My personal opinion, if someone in sarasota chose to ignore due process and do
their own thing (probably without consulting any of their IT staff) they deserve
to get the book thrown at them. Plus, due to the overzealous approach taken with
DUI, I know for a fact that there are several cases that should be overturned.
It's unfortunate that this snafu can result in the overturning of cases where
someone was genuinely intoxicated.

[ Reply to This | # ]

This worries me, but there's hope, right?
Authored by: Benanov on Monday, November 07 2005 @ 11:25 AM EST
Is there an FLOSS Breathalyzer design out there? :) I know groups sometimes buy
them if they throw parties a lot (frat houses, etc.) but is there one that has
the source code available?

That'd be a good project to try to get in on--and perhaps sell them to the
states as well. This would get around the 'transparency' problems as the code
would by its very nature be FLOSS.

---
That popping sound you hear is just a paradigm shifting without a clutch.

[ Reply to This | # ]

The Florida Breathalyzer/Source Code Cases
Authored by: jws on Monday, November 07 2005 @ 02:15 PM EST
"The manual for the Intoxilyzer says that the EPROM has a label covering
the top of the chip and warns that under no circumstances should the label be
removed, because removing the label "will expose the chip to ultra-violet
light and as a result will cause the chip to be erased." I'm sure I don't
have to connect the dots for you on that"

I will comment on this statement. There was a test done quite some time ago
with eproms (in the early 80's) where they were exposed to "normal"
levels of UV. that is what humans would encounter if they uncovered the window
and walked around with it.

No erasure happend from that. The only thing that they proved was that the
chips could be erased or damaged if they were zapped by static while being
carried.

Also, I am surprised that a manufacturing run of any instrument would carry
erasable parts anymore. Flash is usually put into designs to allow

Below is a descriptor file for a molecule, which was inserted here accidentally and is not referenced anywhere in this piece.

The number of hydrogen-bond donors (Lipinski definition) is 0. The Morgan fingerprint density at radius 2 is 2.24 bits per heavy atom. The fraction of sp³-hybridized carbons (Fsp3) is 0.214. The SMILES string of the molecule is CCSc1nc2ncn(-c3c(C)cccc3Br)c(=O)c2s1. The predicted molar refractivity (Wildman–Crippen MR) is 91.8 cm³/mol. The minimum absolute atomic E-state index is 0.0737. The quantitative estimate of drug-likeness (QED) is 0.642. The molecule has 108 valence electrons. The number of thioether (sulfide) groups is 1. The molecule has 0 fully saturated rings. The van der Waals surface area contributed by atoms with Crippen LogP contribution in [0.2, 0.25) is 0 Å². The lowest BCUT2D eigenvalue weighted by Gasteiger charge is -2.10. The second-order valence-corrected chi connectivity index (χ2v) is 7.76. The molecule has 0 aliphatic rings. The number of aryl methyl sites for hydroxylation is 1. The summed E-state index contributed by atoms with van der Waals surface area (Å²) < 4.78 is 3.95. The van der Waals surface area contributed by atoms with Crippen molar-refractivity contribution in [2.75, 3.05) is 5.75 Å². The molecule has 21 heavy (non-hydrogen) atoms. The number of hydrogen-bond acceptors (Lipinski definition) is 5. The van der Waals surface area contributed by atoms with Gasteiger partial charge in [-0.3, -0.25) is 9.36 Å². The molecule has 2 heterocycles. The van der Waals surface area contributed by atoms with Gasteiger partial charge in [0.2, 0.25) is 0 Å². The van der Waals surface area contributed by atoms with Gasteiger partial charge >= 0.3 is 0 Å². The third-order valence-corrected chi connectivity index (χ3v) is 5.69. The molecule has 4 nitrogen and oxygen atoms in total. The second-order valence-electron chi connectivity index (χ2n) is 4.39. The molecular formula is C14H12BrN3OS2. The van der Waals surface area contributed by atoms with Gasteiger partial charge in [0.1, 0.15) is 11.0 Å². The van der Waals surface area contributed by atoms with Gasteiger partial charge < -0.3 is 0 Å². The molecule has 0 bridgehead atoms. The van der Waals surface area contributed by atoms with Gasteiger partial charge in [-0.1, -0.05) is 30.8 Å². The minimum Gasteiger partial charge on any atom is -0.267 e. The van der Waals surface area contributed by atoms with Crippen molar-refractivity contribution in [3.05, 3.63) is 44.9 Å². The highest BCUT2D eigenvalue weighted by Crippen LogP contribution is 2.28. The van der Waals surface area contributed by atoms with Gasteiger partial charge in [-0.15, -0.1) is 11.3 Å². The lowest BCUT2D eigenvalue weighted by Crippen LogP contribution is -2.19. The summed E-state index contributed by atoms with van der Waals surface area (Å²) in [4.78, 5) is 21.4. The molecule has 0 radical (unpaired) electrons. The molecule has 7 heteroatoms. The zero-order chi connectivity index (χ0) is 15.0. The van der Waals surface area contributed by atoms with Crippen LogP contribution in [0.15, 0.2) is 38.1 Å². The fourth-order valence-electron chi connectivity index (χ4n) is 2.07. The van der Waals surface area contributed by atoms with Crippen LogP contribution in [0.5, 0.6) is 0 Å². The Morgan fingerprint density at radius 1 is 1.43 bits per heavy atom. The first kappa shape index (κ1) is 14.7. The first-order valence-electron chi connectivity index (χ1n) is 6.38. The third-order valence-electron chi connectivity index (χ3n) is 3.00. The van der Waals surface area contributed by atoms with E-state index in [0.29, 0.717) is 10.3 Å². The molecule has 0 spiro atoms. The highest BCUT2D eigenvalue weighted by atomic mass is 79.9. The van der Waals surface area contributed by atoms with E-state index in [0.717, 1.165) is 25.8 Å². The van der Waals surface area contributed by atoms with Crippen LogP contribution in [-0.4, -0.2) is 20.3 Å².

reprogramming and is much more reliable than eproms because the physical parts
do not have to be handled, and static protections afforded all static sensitive
parts in the design also protect flash parts.

If for some reason such as the need to be sure that a part was not alterable,
there are one time eproms which are the same chips as the eraseble ones but have
no windows. That ensures to the manufacturer and the user, in this case law
enforcement that no third party has altered the programming, and that if law
enforcements says to a representative of the company "does this instrument
conform to the specifications to which it was manufactured?" under oath,
the representative could rely in large part on the fact that the part was not
alterable when he answered. This would be much more relevent to this than
erasable parts.

sounds like the manufacturer of the equipment and the law enforcement / judicial
community should think thru some more things as well, since I would not want to
be convicted unless it was shown in court that the instrument had also run the
software / algorithm to which it was certified to have run, and I had too many
drinks and was legally intoxicated. (stupid stupid stupid anyway).

[ Reply to This | # ]

Reverse Engeneering
Authored by: Eeyore on Monday, November 07 2005 @ 02:30 PM EST
<TIN_FOIL_HAT>Of course if someone (an engineer) was going to change the
calibration, it would be possible to download the contents of the EPROM,
disassemble it, change it and then upload it back to the EPROM. And IF this was
done, they would have to remove the uv port cover. </TIN_FOIL_HAT>

;)

[ Reply to This | # ]

The Florida Breathalyzer/Source Code Cases
Authored by: Anonymous on Monday, November 07 2005 @ 04:21 PM EST
The issue is not how the device performed its measurement. The issue is whether
the measurement was accurate. There is a simple way to find out: have the
defendant drink until the breath analyzer indicates an identical reading, then
take a blood sample and determine whether it is accurate. I hope the prosecutor
thinks of that.
---------------------------
Nobody expects the Spanish Inquisition!!

[ Reply to This | # ]

Samuel T. Cogley would love this.
Authored by: Anonymous on Monday, November 07 2005 @ 10:30 PM EST

"I've got something human to talk about. Rights, sir, human rights! The Bible, the Code of Hammurabi and of Justinian, Magna Carta, the Constitution of the United States, the fundamental declarations of the Martian colonies, the statutes of Alpha 3 ...